Wednesday, July 1, 2009

Range Report - S&W M1917 .45ACP

Today, a range report on the Smith and Wesson 1917 .45ACP DA.
Sorry, I did not save the target, but I promise I will next time.

The M1917 was produced in 1917 (well duh) to augment the M1911 service pistols for use in WWI. The 1917 is a double action, six shot, swing out cylinder revolver chambered in .45ACP. It was more or less a copy of the S&W Second Model .44 Hand Ejector. Since the .45ACP is a rimless cartridge, the pistol was designed to use two 3-shot "half moon clips" to hold the cartridge in place and eject them cleanly.

There were two versions of the 1917 produced one, by S&W and one by Colt. The most obvious difference is the cylinder release, the S&W using their standard "push forward" type and Colt with their trademarked "pull back" method. The early Colts also had a problem where if no half moon clip was used the cartridge could slide forward in the cylinder, away from the firing pin and possibly not fire. The S&W is also distinguishable from the Colt that the S&W cylinder had a shoulder machined into it to permit the rimless .45 ACP cartridges to headspace on the case mouth (as with semi-autos). The S&W M1917 could thus be used without the half-moon clips, though the empty cases would have to be poked-out manually through the cylinder face ( or pulled out with a fingernail) since the extractor star cannot engage the rimless cases.

At the Range:
The full moon clips that were used are actually somewhat annoying to load being difficult to snap a cartridge into them and nearly impossible to take one out. They were easy to load into the cylinder. However, upon firing the first time, I discovered that the cases were quite stuck in the cylinder after firing, needing a couple taps of a gunsmith hammer to remove them. I believe the cause was the new production brass expanding in the chambers. ( Blazer Brass- the only .45 ACP I have seen for sale in stores since November) After the first string we discontinued the full moon clips and loaded the cartridges manually. They fired just fine, but did need to be pull out of the cylinder or shook out with the cylinder pointing down.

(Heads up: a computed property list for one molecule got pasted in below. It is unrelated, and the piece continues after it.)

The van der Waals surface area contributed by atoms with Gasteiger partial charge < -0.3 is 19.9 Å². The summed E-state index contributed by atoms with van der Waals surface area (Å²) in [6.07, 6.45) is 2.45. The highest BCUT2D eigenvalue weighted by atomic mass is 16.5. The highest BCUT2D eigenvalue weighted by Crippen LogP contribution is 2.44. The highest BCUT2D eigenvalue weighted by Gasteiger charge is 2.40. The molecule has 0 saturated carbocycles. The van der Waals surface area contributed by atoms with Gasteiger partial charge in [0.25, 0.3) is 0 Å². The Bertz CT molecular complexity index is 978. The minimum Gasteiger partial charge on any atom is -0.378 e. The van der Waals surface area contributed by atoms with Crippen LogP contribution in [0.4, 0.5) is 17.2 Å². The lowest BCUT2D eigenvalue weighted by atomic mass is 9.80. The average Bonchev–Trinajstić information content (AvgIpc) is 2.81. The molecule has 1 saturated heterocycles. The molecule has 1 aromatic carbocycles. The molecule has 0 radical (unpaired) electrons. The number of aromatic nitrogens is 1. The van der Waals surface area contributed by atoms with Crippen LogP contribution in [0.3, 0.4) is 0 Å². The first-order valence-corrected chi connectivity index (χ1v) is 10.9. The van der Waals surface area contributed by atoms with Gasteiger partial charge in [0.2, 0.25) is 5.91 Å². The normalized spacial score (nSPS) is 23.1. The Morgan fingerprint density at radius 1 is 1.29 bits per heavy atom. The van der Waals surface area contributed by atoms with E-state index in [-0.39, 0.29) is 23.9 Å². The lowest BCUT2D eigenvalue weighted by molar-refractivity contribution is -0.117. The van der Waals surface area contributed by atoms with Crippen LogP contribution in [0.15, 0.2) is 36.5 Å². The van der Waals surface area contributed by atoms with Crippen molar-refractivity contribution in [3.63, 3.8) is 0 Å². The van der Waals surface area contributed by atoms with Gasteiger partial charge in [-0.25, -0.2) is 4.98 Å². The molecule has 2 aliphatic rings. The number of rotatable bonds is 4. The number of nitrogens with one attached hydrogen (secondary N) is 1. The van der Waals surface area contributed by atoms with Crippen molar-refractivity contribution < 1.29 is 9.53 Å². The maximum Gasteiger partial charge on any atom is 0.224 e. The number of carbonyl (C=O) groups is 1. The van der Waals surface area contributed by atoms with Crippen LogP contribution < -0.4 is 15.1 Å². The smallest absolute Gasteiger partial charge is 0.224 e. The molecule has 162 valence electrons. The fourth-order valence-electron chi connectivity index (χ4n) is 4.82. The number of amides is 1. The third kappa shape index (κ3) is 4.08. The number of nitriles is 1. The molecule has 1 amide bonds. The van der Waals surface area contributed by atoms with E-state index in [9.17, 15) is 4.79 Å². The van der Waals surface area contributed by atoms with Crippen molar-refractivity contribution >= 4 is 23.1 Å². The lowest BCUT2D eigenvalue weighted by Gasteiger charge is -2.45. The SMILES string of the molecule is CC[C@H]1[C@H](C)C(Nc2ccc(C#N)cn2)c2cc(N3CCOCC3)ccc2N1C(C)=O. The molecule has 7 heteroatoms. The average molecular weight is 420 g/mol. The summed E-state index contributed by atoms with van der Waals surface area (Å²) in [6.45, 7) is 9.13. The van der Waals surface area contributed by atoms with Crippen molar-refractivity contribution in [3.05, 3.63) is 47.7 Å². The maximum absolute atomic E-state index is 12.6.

The large blade front sight took a little getting used to and my first shots were low and to the left of center, but once I adjusted to that, the gun was reasonably accurate for being older than my grandmother. The double action trigger pull, however, was atrocious. It felt like it was about 14 pounds with a length of pull of about an inch and quarter. ( buy me a trigger gauge if you want it more scientific) Also the geometry of the grip left something to be desired as the thin, 19th Century style grip did not give me enough to grasp, especially with the middle finger. If one felt like ruining a piece of history, a grip insert might make the weapon a lot easier to shoot. The M1917 was more accurate and little more fun to shoot single action, but the hammer was pretty stiff and coupled with the less than stellar grip and the size and weight of the gun, made for a feeling of a lack of control.

Final verdict: A really neat old gun, a worthy addition to any collection, but not really all that fun to shoot, and not what I would want in the trenches.

No comments:

Post a Comment